Herbal supplements: if you’re buying, be informed

Huperzine A, kava, ginseng, curcumin, ginkgo, elderberry, ashwagandha, garcinia. What do these all have in common? They’re all herbs with alleged health benefits. They’re packaged up and marketed as herbal supplements, because the word ‘supplement’ makes them sound so healthy, so beneficial.

The term “herbal supplement” makes me crazy. Why? The word ‘supplement’ creates a Health Halo. It implies that herbs are beneficial and essential for health. This is false. No one needs herbs. Certainly not in the same way that we need nutrients.

No government agency or organization regulates herbal pills. They’re not tested for efficacy, safety or quality. If someone happens to have a bad reaction to one of these products and connects the problem to the herb, and then reports it to the FDA, well then maybe someone will investigate. But not until there’s a bad outcome. Unfortunately people may have adverse reactions to these products but not make the connection.

Consider the case of garcinia cambogia, which supposedly helps with weight loss. As reported by ConsumerLab (subscription), that claim is based on a few poorly designed studies, backed up by a lot of hype marketing. And of course, people think that, because it’s an herb, it’s safe so why not try it. ConsumerLab tested a number of products and found that many did not contain what the label said. And recently there have been case reports of severe liver damage linked to garcinia use, including liver failure that necessitated a liver transplant. Garcinia is suspected of causing serotonin toxicity in people taking certain types of anti-depressants.

Most herbal preparations contain biologically active substances, which may have drug-like effects. Key word: drug. In fact many common prescription drugs were developed from traditional herbal remedies. Now it seems like any herb with suspected biological activity is packaged up for sale as a fix for some health problem, based on not much evidence. And, as noted above, companies can do this because no one is monitoring the efficacy of safety of this stuff.

Currently popular herb marketing schemes target weight loss, brain health, arthritis and inflammation, all hot topics for an aging population. It’s really tempting to believe you can reduce your risk for dementia by taking some herbal pill. Again, the word “herb” makes it sound natural and safe. Why not try it? What could go wrong?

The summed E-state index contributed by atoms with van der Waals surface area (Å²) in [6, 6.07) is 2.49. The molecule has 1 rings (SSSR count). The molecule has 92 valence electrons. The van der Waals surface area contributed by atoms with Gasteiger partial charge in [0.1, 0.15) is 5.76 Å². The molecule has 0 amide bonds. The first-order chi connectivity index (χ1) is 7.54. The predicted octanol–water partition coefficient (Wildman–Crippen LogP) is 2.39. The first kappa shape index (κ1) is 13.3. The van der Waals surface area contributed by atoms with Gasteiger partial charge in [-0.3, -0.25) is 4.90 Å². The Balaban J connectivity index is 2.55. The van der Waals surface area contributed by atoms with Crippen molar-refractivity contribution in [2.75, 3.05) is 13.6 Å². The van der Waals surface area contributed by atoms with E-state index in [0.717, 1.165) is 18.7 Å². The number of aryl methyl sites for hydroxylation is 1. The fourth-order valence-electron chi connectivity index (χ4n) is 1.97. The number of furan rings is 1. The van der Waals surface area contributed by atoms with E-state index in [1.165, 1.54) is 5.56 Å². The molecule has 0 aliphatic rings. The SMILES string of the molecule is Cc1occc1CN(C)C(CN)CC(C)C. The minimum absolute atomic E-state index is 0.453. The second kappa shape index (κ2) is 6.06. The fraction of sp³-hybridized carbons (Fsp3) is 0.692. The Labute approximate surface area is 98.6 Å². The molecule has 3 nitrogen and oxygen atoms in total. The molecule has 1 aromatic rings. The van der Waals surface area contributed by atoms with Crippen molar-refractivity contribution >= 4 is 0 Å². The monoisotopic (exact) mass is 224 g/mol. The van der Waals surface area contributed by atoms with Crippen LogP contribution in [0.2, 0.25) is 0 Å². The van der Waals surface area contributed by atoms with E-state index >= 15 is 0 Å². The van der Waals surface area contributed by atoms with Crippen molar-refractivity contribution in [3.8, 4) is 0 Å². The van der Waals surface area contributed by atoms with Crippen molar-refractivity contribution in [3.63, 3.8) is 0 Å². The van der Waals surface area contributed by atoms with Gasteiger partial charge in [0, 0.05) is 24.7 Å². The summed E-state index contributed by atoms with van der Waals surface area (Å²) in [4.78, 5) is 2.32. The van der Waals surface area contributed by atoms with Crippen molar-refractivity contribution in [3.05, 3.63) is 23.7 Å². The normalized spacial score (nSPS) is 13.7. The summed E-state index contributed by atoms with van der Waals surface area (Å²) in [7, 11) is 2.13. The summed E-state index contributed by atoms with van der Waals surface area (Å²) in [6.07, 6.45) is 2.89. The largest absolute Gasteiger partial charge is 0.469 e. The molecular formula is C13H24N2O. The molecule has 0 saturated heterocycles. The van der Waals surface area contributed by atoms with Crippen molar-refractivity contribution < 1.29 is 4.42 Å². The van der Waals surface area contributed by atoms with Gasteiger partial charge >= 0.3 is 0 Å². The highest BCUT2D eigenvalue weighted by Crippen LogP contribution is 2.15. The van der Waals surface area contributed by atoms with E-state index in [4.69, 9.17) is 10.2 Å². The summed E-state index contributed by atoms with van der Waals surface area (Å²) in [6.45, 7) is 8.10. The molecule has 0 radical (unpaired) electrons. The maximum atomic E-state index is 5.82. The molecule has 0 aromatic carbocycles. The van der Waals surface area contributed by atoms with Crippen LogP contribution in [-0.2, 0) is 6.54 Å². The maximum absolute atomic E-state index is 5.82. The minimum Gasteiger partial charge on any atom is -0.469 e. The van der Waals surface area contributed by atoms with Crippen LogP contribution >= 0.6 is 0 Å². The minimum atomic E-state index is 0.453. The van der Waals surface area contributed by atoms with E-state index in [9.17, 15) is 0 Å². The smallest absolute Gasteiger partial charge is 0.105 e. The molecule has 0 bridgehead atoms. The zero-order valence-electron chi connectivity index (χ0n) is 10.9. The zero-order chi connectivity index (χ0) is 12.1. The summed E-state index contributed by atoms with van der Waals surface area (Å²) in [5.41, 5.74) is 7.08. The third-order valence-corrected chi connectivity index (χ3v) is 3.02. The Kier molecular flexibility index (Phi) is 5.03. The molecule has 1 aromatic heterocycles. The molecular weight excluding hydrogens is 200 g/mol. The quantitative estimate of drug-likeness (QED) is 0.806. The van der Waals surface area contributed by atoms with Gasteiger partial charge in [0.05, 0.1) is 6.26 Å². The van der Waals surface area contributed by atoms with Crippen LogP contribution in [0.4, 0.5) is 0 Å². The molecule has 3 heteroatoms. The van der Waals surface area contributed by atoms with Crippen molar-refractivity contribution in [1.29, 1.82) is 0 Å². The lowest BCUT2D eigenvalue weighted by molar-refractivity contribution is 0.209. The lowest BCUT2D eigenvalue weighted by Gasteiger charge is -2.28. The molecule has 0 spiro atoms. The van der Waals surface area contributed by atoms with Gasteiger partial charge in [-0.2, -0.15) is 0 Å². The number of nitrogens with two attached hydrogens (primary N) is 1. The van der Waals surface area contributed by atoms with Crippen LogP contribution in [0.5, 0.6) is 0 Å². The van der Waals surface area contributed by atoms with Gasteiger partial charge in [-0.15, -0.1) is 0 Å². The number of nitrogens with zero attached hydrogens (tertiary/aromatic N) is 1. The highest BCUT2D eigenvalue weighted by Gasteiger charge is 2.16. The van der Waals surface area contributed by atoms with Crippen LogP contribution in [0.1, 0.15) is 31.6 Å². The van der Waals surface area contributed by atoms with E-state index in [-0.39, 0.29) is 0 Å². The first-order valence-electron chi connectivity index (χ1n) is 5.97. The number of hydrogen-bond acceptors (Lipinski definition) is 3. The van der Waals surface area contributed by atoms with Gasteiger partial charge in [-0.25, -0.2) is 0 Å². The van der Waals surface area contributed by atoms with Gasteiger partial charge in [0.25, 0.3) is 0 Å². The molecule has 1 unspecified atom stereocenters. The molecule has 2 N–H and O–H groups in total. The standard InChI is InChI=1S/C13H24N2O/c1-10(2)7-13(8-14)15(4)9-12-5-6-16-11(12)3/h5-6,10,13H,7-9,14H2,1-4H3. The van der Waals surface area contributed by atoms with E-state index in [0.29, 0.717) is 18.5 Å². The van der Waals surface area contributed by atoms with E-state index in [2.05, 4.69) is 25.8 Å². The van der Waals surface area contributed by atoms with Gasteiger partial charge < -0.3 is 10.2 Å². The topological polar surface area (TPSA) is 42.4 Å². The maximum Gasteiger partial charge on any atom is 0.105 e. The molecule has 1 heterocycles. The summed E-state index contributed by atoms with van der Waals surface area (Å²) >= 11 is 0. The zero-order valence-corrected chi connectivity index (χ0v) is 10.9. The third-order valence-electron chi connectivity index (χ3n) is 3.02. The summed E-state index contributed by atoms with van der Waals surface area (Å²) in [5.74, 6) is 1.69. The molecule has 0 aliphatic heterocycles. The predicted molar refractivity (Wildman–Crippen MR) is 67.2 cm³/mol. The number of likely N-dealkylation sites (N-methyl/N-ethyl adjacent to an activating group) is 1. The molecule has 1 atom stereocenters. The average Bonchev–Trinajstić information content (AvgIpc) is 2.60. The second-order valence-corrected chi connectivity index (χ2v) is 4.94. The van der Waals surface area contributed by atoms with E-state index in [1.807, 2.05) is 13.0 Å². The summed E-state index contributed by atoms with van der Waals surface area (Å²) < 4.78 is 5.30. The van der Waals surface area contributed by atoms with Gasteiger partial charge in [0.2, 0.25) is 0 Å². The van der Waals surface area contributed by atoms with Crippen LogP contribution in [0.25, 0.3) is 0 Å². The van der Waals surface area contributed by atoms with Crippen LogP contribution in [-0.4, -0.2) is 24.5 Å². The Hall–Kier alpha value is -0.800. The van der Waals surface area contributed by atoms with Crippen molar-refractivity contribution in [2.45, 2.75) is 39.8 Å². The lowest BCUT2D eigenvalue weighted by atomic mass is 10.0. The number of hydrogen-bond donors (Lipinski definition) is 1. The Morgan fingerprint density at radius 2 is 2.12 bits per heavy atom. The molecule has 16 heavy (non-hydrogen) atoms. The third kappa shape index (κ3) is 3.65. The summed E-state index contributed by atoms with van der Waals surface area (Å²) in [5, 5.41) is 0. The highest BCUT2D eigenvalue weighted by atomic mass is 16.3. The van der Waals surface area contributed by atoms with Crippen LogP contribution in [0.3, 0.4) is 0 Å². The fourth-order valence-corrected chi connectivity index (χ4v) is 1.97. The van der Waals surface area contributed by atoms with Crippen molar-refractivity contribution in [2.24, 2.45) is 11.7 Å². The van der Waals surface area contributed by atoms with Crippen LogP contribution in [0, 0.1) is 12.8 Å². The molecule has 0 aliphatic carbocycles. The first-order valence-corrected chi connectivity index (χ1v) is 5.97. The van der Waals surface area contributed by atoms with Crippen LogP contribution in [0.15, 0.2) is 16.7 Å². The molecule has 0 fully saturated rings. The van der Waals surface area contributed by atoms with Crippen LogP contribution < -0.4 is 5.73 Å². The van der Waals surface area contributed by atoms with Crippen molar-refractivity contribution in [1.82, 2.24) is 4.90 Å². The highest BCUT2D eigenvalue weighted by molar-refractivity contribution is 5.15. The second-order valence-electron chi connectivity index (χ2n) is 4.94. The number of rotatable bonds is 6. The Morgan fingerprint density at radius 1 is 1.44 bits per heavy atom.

Well, for many people, a lot could go wrong. Here are just some of the medical problems linked to herbs in case reports:

  • electrolyte imbalances
  • liver toxicity and liver failure
  • interference with medications — a big one for older adults who take several prescription drugs. Herbs can make your medications more potent, or render them ineffective.
  • kidney stones
  • gall bladder and digestive dysfunction
  • pancreatitis
  • addiction

In addition, many companies were cited for promoting their products with non-existent “clinical data”, phony testimonials, and false treatment claims. Some herbal products don’t even contain what the label says. How is the consumer supposed to know?

So what’s my point? Herbs are not necessarily safe or effective. And you can’t believe all the glowing testimonials and so-called data used to promote the products. But the lure of herbal treatments is very seductive. Why bother going to the doctor, when you can take control of your health with a ‘natural’ product that you buy at the grocery store.

Maybe you disagree with me, because you’ve been taking some herbal pill and you believe it helps you. That’s your choice. But I would strongly suggest that you inform your doctor about your herbal supplements. Prescription drug databases sometimes cross check known adverse reactions with herbs, so you could be warned about any potential problems. And certainly if you suspect an adverse reaction to an herbal product, you need to report that to your doctor.

My final point: herbs are not nutrients. You don’t have a requirement for herbs that needs to be supplemented, they way you’d supplement your calcium intake. Herbs behave like drugs, not like nutrients. They should be used with as much caution as any prescription drug.